CATHOLIC HEALTH PARTNERS
By JULIE MINDA
When Karen Rogalski joined Mercy St. Vincent Medical Center in 2008, with a charge to revitalize the neighborhoods surrounding the Toledo, Ohio, hospital, she decided to start by walking the streets and getting to know the community and its residents.
During her very first stroll through the Cherry Street neighborhood, she was no more than a block away from the hospital when a young man stopped her and advised, "It's very dangerous around here, and you might get shot. I think you should go back to the hospital."
She continued her walk that day — with that man and his dog — and has continued for the past five years immersing herself in neighborhood life around the hospital in order to figure out how best to improve the area. Rogalski says, "Now I walk the neighborhood, and people see me and they come running out just to talk.
"You cannot do this work without building relationships and trust," she says.
Rogalski listens to residents to understand their needs; and, through the effort called the Cherry Street Legacy Neighborhood Project, she patched together a coalition of neighbors, hospital staff, nonprofits, churches, youth groups, governmental agencies and others to address those needs. The initiative will mark its crowning achievement at the end of this year as it completes construction on 40 new homes that replace blighted, abandoned properties.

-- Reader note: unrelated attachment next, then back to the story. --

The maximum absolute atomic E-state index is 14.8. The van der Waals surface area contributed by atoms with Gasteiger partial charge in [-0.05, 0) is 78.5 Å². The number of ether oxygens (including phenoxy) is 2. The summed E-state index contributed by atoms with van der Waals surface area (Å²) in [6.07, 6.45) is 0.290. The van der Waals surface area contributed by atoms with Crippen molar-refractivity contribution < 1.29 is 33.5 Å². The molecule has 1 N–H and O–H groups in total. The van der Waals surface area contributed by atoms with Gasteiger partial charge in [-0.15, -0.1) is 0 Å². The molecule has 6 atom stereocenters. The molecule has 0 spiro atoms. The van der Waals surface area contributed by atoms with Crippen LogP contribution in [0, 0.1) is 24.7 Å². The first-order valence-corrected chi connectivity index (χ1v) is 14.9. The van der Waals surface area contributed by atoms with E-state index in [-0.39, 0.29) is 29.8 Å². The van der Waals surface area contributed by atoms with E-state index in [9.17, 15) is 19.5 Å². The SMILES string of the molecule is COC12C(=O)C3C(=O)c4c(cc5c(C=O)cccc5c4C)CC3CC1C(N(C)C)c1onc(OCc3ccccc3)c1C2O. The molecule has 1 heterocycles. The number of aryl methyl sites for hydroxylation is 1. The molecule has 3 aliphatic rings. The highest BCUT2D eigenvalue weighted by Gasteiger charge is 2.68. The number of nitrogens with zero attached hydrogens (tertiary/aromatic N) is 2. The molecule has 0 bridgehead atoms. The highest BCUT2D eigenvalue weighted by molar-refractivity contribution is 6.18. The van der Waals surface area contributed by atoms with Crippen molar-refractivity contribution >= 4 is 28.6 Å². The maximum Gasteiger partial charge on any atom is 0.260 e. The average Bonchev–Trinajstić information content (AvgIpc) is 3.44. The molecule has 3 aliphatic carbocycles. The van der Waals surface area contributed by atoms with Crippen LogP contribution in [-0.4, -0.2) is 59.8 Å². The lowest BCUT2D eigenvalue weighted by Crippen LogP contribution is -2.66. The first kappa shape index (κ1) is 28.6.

"This is a very different project for a hospital to take on," says Rogalski. "It's a block-by-block approach to revitalization." Roots of blight
Mercy St. Vincent has been located on Cherry Street since its 1855 founding. Like many neighborhoods in auto industry-reliant Toledo, the Cherry Street area that encompasses about 40 blocks has suffered mass population declines in recent years as manufacturers have left Toledo, taking hundreds of thousands of jobs with them.
"We've seen high unemployment in Toledo and an exodus of people and a ton of unoccupied housing stock," says William Farnsel, executive director of NeighborWorks Toledo Region, a nonprofit partner in the Cherry Street Legacy Neighborhood Project.
The Cherry Street area has a population of about 5,800. About 73 percent of residents are African-American; about 33 percent are 18 years old or younger; and the median household income is about $21,000, according to statistics from the 2010 U.S. census.
Rogalski and Farnsel said many community members are impoverished, and that includes many low-income single moms and grandparents raising grandchildren. Before the revitalization initiative, over a hundred blighted properties pocked the Cherry Street area.